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Intergenerational Educational Persistence among Daughters: Evidence from India

Mehtabul Azam

Abstract:

We examine educational transmission between fathers (mothers) and daughters in India for daughters born during 1962–1991. We find that educational persistence, as measured by the regression coefficient of father’s (mother’s) education as a predictor of daughter’s education, has declined. However, the correlation between educational attainment of daughters and fathers (mothers), another commonly used measure of persistence, suggests only a marginal decline. Further we decompose the intergenerational correlation. We also find that the probability of a daughter attaining senior secondary or above education (top end of educational distribution) is not only positively associated with father’s (mother’s) education levels but the gaps in those probabilities have not declined over time. Similarly, there is no convergence over time in the probability of a daughter attaining senior secondary or above education with the same level of father’s (mother’s) education for daughters belonging to Higher Hindu Castes and disadvantaged groups such as Other Backward Castes or Scheduled Castes/Tribes. Although conditional on having same educated fathers, sons are more likely to achieve senior secondary or above education in each cohort compared to daughters, the gap in those probabilities has declined over time.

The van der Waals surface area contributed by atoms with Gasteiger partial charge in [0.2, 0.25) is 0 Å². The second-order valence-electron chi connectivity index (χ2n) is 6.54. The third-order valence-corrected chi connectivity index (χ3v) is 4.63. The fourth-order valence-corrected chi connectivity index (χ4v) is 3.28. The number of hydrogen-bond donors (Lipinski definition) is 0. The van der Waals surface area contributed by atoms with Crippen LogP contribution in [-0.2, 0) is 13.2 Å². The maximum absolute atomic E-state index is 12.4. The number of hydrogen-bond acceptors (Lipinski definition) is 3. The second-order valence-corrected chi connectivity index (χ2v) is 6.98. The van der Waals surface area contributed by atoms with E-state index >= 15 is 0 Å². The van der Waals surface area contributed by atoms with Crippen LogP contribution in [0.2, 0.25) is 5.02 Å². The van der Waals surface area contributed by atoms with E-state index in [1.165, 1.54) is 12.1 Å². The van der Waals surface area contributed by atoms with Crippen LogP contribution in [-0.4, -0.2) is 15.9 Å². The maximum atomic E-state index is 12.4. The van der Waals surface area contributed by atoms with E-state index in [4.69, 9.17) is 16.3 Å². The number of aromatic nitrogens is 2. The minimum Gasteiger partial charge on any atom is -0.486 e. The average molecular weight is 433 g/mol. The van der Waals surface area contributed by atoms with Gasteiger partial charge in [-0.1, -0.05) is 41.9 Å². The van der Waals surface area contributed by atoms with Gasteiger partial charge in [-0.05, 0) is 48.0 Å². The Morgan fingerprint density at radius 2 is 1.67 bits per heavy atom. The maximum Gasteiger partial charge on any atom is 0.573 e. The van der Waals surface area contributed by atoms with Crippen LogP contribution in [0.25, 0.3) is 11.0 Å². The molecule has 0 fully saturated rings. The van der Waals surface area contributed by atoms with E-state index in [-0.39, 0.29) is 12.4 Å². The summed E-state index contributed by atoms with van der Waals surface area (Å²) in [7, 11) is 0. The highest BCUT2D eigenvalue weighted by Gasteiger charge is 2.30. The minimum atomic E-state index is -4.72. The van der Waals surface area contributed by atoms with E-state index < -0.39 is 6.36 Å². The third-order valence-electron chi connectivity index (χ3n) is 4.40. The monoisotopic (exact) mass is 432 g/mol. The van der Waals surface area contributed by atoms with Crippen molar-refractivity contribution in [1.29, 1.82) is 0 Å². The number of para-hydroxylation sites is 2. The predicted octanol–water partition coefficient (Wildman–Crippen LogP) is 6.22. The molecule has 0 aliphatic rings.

JEL Classification: J6; I28

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Published Online: 2016-12-14
Published in Print: 2016-10-1

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